Anyways, in my case I downsized and work on doing a sort of cross between traditional and more illustrative approach, and spend time with the subjects. It ain't easy.
I can't think of any other way to answer your question.
JDef, my point about Weston vs Penn/Avedon was a difficult one because of the scales involved. I started by typing Penn/ Avedon/ HCB/ Smith/ Leibovitz/ Pierre&Gilles/ Winogrand/ Levitt/ Meyerowitz/ Doisneau/ Chappelle/ Erwitt/ Strand/ Sturges/ Newman/.... but cut it back.
Significantly, Weston's portraiture was only a fragment of his work, though it was the part that usually paid the bills during the early days. And most of those commercial portraits are forgotten.
While it's possible to imagine and believe in the existence of small town high volume mall portraitists whose rapport and work is amazing, without any need for evidence or example, it's also easy to imagine and believe in, say, healing energy from crystals or atlantean flying saucers. They can't be dismissed a priori but, like the miracles in David Hume's book, they are so removed from everyday experience as to be effectively non-existent.
[size=2][color=blue](More gratuitous kid shots)[/color][/size]
[size=2][color=blue](More gratuitous kid shots)[/color][/size][/quote]
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Shifting sands... now you are comparing different things, and seem quite self-contradictory at this point by pointing small-town storefront operators at one another.
Originally Posted by jdef
Photography is no different from other arts in the respect that as a cultural enterprise it requires the presence of clients, subjects, and other artists (and occasionally, teachers and critics) to prosper (financially and artistically). I could just as easily replace the list of photographers from an earlier post with Ballanchine, Beethoven, Rembrandt, Pollock, Glass, Rodin, Satchmo, Delacroix, Durer...
[size=2][color=darkblue](Expected at this point kid pic)[/color][/size]
One thing puzzling to me here is the idea that Edward Weston was a sort of "product" of a small-town "$3.95 and your pictures will be ready next Tuesday" studio. That had led me back to my copy of "Edward Weston - Forms of Passion" - if not a definitive, certainly a thorough study of Weston and the influences that affected his works. Weston opened his first studio - for "portraiture" in Tropico, California in 1911. Continuing:
"While trying to support himself and his family through his commercial efforts, he also began to navigate the international world of art photography and the growing local community of artists.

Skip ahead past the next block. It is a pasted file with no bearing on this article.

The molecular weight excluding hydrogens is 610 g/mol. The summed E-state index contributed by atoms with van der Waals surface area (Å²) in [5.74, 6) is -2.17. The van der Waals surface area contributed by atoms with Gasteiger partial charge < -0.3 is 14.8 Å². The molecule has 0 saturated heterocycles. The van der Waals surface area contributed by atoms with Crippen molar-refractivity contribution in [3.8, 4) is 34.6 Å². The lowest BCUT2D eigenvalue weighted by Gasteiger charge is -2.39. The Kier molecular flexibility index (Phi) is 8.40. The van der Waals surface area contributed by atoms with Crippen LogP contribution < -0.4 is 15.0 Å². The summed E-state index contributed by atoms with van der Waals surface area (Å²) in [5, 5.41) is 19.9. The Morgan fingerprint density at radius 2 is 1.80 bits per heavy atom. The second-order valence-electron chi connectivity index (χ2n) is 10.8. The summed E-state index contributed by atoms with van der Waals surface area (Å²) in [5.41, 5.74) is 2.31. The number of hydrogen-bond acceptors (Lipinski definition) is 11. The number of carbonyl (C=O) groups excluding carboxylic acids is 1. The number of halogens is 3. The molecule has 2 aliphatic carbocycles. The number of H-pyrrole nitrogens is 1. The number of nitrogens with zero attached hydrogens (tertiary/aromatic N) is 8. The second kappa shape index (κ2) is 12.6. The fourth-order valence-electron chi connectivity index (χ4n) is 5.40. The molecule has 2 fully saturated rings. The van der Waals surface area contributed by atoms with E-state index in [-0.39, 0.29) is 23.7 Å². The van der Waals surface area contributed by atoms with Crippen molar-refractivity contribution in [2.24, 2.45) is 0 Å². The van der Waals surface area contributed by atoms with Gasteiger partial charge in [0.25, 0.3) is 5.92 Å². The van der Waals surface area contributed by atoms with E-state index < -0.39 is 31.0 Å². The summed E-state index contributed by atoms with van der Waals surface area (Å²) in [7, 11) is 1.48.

In his pictorialist work, Weston made the most of a few, simple ingredients, letting light, shadow, texture and the poses of figures create an ambiance of mystery. (Note 1 - ES) He often employed a few simple, but highly expressive props - a flower, an oriental fan, a mirror - as exotic references to help evoke the sense of narrative. Whether indoors or out, the figures in Weston's photographs are bathed in a bright, natural light that highlights hands, face and breasts. Light gleams across the surfaces of his studio's burlap-covered walls, the multi-paneled silver screen that he often uses as a backdrop, the polished wooden floors, the spartan furniture, and the mirrors; shadows create a double world, casting distorted echoes of the figures across the wall and revealing the existence of objects not seen within the frame of the pictures themselves."
Certainly, that does not follow the stereotype of the "Sit there. look into the camera, and smile" small-town studio.
"With Hagermeyeer and other artistic friends he attended concerts of contemporary music and performances of ballet and modern dance. He also photographed members of the dance troupe founded by Ruth St. Denis an Ted Shawn, as well as the composer Leo Ornstein. For Weston, these arts, along with European literature, spoke of new artistic possibilities, new social and sexual freedoms. THey were bold and modern, and spoke to the daring side of Weston, who felt trapped in staid, puritanic Southern California" (Note 2 - ES)
"Weston took one of the principle tenets of pictorialism - the search for the universal and the eternal - and turned it on its head, exploiting photography's quickness to seek out the momentary, the rare. Underlying this was Weston's insistence, even through his pictorialist period, that photography be an extension of vision, not of thought. "The greatest photographers must be `intuitives'. How fatal it is in photography to be uncertain ...".